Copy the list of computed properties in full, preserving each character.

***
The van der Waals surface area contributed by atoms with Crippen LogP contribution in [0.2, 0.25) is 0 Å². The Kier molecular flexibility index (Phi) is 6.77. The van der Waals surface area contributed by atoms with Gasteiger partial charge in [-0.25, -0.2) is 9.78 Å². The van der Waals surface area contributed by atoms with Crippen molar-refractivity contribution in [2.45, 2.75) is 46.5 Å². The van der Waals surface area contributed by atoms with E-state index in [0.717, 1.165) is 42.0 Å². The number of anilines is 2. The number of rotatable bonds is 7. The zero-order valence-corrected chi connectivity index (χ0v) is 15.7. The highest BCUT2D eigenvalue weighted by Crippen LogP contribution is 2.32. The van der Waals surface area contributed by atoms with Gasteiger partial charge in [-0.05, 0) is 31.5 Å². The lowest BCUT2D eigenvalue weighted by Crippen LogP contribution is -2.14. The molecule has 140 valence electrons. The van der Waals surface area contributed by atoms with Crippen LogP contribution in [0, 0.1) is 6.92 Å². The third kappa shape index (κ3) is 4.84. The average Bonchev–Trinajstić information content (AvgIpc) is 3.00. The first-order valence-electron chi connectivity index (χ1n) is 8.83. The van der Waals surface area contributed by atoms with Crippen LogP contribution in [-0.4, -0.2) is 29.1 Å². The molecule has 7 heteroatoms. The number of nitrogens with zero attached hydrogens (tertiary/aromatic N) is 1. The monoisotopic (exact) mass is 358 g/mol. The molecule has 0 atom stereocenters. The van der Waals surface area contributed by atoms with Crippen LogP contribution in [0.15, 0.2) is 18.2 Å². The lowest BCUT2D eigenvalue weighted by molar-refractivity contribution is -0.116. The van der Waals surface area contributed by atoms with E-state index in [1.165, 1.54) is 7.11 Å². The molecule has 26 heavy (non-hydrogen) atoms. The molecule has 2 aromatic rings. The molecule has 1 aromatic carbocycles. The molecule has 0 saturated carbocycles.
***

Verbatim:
The van der Waals surface area contributed by atoms with Crippen LogP contribution in [0.2, 0.25) is 0 Å². The Kier molecular flexibility index (Phi) is 6.77. The van der Waals surface area contributed by atoms with Gasteiger partial charge in [-0.25, -0.2) is 9.78 Å². The van der Waals surface area contributed by atoms with Crippen molar-refractivity contribution in [2.45, 2.75) is 46.5 Å². The van der Waals surface area contributed by atoms with E-state index in [0.717, 1.165) is 42.0 Å². The number of anilines is 2. The number of rotatable bonds is 7. The zero-order valence-corrected chi connectivity index (χ0v) is 15.7. The highest BCUT2D eigenvalue weighted by Crippen LogP contribution is 2.32. The van der Waals surface area contributed by atoms with Gasteiger partial charge in [-0.05, 0) is 31.5 Å². The lowest BCUT2D eigenvalue weighted by Crippen LogP contribution is -2.14. The molecule has 140 valence electrons. The van der Waals surface area contributed by atoms with Crippen LogP contribution in [0, 0.1) is 6.92 Å². The third kappa shape index (κ3) is 4.84. The average Bonchev–Trinajstić information content (AvgIpc) is 3.00. The first-order valence-electron chi connectivity index (χ1n) is 8.83. The van der Waals surface area contributed by atoms with Crippen LogP contribution in [-0.4, -0.2) is 29.1 Å². The molecule has 7 heteroatoms. The number of nitrogens with zero attached hydrogens (tertiary/aromatic N) is 1. The monoisotopic (exact) mass is 358 g/mol. The molecule has 0 atom stereocenters. The van der Waals surface area contributed by atoms with Crippen LogP contribution in [0.15, 0.2) is 18.2 Å². The lowest BCUT2D eigenvalue weighted by molar-refractivity contribution is -0.116. The van der Waals surface area contributed by atoms with E-state index in [1.165, 1.54) is 7.11 Å². The molecule has 26 heavy (non-hydrogen) atoms. The molecule has 2 aromatic rings. The molecule has 1 aromatic carbocycles. The molecule has 0 saturated carbocycles.